Supreme Court Backs U-M

July 29, 2008
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LANSING — The Michigan Supreme Court recently ruled that the home addresses and telephone numbers of the public employees at the University of Michigan are of a private nature.

By a 5-to-2 vote, the justices overturned an earlier ruling made by the Michigan Court of Appeals.

The Michigan Federation of Teachers filed a Freedom of Information Act request with the university asking for the first and last names, job title, compensation rate, work address and telephone number, and the home address and telephone number of each employee.

University officials complied with the request, but asked each employee if they wanted their home address and phone number included in the union’s FOIA demand.

Of the U-M’s 37,218 employees, 16,406 said they didn’t want that information released and added that they hadn’t had their addresses and numbers published in the university’s directory.

By honoring their wishes, the university denied the FOIA request in part. The school said releasing the home addresses and phone numbers of those employees would constitute an unwarranted invasion of their privacy. The teachers union responded by filing a suit in Washtenaw County Circuit Court asking the court to compel the university to make public the remaining home addresses and phone numbers.

The circuit court ruled that the employees’ home addresses and phone numbers was information of a personal nature and granted the university a summary disposition. The circuit court concluded “one would be hard pressed to argue that disclosure contributes significantly to public understanding of the operations or activities of the government.”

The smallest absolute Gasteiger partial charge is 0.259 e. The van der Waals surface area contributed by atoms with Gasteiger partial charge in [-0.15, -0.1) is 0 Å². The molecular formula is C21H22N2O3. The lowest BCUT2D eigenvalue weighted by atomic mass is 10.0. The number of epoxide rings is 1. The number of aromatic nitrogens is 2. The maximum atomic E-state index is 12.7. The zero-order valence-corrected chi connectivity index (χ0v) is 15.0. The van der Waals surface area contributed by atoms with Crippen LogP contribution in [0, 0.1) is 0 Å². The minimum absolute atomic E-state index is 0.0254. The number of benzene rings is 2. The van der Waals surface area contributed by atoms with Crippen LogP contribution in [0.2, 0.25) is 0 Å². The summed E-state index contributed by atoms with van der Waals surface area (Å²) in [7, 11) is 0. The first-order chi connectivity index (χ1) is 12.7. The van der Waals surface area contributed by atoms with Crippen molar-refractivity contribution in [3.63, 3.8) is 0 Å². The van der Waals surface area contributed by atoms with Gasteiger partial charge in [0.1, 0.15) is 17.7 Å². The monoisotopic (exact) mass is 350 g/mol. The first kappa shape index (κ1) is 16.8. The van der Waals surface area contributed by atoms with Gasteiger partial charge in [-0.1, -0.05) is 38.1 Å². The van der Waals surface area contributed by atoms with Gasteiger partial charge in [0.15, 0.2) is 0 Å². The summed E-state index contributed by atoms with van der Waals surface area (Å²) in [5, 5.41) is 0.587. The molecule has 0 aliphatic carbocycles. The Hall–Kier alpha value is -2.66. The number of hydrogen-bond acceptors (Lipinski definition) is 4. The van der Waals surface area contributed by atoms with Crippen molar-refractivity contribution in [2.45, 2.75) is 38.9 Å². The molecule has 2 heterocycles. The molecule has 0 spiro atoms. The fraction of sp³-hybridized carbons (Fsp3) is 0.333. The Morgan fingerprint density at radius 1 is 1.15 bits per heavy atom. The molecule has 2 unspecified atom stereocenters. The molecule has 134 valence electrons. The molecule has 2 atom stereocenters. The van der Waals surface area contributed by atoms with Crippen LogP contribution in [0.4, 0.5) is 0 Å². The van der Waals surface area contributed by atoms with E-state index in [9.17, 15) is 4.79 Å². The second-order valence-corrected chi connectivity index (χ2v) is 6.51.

The appellate court, though, thought otherwise.

The panel reversed the circuit court ruling in an unpublished opinion. The court held that home addresses and phone numbers were not “information of a personal nature” because neither revealed embarrassing or intimate details of an individual’s private life.

The appellate court also said there was no previous caselaw that supported a proposition that public employees’ home addresses and phone numbers were items of a personal nature.

But Supreme Court Justices Robert Young, Clifford Taylor, Michael Cavanagh, Maura Corrigan and Stephen Markman overturned the Court of Appeals’ decision and reinstated the ruling from the circuit court, which gave the university a summary disposition of the suit.

The five justices concluded that the home addresses and phone numbers of the public employees was information “of a personal nature.”

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